Building Demolition

Demolishing Your Building? You Need to Read This.  Now.

When investors and building owners purchase a building that may need to be totally gutted soon, they are disheartened to learn that they will lose all future depreciation deductions related to the building.

This Regulation is under §280B. §280B states that if a building is being demolished and more than 25 percent of the walls and stairwells are being knocked down and removed, the entire remaining depreciable basis of that building must go to land. Land cannot be depreciated, so the future depreciation of the demolished building is gone.

This is yet another reason you must choose a cost segregation firm with knowledge of the Tangible Property Regulations!

Sec. 280B states that “in the case of the demolition of any structure, any amount expended for such demolition, or any loss sustained on account of such demolition shall be treated as properly chargeable to capital account with respect to the land on which the demolished structure was located.” 280B offers a safe harbor for situations where only parts of a building structure are demolished (Rev. Proc. 95-27). The safe harbor specifies that modifications will not be treated as a demolition under §280B if:

  1. 75% or more of the existing external walls of the building are retained in place as internal or external walls.
  2. 75% or more of the existing internal structural framework of the building remains in place.

As Tax Method Change professionals, TPTM understands this situation and can help. 

The Tangible Property Regulations offer an opportunity to continue depreciating a building after demolition has occurred. To use this strategy, a taxpayer must include the building in a General Asset Account (GAA) in the year the building is placed in service. The election must be made on an original tax return. So, tax professionals must recognize this opportunity the same year the building was put into service.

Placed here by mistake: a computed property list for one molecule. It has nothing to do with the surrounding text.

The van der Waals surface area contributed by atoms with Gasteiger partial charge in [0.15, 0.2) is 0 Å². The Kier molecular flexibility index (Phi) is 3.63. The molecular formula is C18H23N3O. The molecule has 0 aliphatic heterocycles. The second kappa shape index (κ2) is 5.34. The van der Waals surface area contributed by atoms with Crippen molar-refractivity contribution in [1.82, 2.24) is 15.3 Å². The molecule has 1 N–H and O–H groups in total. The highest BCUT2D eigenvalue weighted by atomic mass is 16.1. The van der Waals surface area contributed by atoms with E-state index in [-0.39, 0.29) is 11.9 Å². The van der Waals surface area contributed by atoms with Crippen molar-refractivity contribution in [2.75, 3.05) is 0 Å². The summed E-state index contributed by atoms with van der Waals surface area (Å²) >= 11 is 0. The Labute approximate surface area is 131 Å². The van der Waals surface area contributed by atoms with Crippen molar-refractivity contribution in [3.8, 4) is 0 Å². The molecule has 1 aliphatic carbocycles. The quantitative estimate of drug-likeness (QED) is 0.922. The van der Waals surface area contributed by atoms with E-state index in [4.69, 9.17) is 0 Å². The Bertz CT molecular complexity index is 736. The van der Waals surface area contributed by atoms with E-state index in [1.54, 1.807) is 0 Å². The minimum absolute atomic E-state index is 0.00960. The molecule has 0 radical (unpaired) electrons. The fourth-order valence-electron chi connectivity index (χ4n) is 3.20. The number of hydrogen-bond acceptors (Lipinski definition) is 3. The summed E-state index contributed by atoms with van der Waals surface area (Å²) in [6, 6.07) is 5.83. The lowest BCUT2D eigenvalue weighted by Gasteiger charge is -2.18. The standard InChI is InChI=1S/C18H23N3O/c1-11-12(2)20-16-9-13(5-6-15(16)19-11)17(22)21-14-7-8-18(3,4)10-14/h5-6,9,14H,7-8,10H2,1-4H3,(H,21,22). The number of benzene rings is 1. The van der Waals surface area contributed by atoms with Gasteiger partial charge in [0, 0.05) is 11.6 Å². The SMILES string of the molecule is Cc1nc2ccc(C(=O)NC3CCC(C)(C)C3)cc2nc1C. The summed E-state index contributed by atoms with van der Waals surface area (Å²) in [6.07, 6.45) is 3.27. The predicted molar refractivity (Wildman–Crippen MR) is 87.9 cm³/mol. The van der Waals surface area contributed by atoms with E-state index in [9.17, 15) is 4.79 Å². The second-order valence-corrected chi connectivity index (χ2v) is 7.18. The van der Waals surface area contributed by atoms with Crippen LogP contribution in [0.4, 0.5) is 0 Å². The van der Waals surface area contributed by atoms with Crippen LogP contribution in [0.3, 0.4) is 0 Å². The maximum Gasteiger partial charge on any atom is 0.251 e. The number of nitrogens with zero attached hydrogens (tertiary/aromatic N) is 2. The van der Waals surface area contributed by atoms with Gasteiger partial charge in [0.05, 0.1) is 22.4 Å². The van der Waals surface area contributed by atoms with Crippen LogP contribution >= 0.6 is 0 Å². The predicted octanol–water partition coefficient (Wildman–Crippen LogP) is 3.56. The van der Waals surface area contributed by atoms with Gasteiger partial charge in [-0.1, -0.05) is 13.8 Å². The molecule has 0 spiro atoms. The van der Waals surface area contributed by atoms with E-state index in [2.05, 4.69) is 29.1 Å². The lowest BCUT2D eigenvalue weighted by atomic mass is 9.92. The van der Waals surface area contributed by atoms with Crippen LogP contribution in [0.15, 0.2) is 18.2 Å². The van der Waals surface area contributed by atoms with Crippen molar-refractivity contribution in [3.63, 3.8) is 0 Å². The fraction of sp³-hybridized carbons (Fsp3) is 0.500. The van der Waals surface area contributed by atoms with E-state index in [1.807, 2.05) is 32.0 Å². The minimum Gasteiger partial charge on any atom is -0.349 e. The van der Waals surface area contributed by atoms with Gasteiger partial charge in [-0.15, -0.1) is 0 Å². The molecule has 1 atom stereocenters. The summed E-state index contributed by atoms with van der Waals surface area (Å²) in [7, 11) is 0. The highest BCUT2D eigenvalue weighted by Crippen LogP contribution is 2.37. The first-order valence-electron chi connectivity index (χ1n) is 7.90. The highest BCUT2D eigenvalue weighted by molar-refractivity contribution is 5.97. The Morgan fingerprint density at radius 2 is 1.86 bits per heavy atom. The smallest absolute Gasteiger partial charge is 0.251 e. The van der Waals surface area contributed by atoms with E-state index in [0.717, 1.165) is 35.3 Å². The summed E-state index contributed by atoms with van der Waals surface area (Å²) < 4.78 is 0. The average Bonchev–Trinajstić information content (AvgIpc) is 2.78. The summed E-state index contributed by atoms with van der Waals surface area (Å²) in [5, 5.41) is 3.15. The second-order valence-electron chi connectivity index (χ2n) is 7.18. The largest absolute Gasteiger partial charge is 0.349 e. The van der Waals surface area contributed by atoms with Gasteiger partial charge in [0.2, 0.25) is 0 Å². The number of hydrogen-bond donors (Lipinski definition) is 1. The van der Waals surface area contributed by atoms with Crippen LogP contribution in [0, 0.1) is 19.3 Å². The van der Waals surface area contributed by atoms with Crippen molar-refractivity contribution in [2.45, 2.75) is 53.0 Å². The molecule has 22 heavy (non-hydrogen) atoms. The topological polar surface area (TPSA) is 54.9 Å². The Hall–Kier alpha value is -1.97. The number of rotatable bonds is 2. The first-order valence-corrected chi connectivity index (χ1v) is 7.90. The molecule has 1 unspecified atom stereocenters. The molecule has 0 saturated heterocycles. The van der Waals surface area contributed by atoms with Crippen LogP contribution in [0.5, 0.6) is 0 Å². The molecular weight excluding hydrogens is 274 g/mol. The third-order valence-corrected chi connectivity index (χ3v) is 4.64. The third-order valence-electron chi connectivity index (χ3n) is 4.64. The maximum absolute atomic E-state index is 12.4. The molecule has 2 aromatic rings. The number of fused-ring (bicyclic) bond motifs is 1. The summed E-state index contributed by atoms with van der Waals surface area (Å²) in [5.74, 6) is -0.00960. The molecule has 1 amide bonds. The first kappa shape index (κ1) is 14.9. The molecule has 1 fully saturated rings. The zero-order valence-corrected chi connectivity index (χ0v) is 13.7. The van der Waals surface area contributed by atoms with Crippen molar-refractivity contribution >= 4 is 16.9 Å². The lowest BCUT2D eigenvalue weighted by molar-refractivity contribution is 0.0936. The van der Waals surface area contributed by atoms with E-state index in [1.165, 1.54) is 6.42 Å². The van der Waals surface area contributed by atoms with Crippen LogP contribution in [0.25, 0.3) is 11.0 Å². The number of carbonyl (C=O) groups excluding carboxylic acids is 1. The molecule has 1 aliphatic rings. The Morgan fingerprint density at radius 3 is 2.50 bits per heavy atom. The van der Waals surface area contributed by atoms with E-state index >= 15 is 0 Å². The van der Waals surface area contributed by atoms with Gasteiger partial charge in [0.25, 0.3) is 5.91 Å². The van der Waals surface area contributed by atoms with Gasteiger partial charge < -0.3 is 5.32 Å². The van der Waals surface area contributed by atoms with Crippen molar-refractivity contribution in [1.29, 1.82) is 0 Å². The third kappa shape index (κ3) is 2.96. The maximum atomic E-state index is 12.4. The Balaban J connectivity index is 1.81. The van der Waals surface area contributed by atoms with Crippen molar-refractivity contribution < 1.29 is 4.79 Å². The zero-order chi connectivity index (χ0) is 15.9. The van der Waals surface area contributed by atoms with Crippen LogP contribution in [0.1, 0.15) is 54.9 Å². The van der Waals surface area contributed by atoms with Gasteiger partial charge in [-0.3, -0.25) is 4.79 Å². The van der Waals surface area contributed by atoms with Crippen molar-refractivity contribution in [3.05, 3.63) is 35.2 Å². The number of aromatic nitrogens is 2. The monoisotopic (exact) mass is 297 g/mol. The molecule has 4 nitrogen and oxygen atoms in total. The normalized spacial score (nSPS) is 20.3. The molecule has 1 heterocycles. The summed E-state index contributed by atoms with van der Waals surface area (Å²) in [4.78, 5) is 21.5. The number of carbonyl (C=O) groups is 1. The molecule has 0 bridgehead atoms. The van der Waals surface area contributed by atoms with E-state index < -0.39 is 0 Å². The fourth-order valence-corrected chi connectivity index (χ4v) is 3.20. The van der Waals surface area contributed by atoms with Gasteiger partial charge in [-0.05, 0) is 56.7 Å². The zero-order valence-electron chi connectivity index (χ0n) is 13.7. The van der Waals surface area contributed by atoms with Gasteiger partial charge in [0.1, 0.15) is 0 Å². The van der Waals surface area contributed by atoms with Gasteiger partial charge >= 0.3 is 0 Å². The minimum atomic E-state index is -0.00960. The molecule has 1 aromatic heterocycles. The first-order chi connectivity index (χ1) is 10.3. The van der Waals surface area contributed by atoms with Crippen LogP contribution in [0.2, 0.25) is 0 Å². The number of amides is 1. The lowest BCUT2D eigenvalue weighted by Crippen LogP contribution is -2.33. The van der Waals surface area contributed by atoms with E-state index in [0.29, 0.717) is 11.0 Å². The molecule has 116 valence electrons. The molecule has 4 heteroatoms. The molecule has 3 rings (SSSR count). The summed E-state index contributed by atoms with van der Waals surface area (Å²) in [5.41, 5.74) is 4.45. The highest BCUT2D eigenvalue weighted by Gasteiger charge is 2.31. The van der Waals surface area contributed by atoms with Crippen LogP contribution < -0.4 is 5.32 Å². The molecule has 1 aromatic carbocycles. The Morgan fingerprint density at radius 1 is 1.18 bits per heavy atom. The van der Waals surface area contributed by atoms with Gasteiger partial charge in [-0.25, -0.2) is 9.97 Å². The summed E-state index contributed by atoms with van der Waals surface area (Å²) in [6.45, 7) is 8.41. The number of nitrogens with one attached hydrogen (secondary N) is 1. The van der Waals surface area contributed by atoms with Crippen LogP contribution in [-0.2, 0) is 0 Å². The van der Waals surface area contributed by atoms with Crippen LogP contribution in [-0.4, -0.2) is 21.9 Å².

The basis associated with that asset remains in the GAA and continues to depreciate. (See §§ 1.168(i)-1(e)(2)(i) and (iii).) Furthermore, the basis of a demolished building subject to §280B is zero, but the taxpayer continues to depreciate the basis in the GAA.

The election is made on Form 4562 and by including a statement in the taxpayer’s records that identifies the assets included in each GAA.

All is not lost if the demolished building was not put into a GAA in the first year of occupancy. A Cost Segregation study can be done before demolition, and the 1245 property (including bonus) can be expensed. Still, the structural assets (1250 property) will not continue to be depreciated, and the basis will move into land.

Kevin Jerry is a nationally recognized expert in Tax Method Changes. He specializes in Cost Segregation, Tangible Property Regulations, and revenue recognition changes. Kevin graduated cum laude from the University of Cincinnati with a Master of Science Degree in Real Estate Taxation. Over the last seven years, he has worked with Eric Wallace on the Tangible Property Regulations with some of the largest property owners in the country.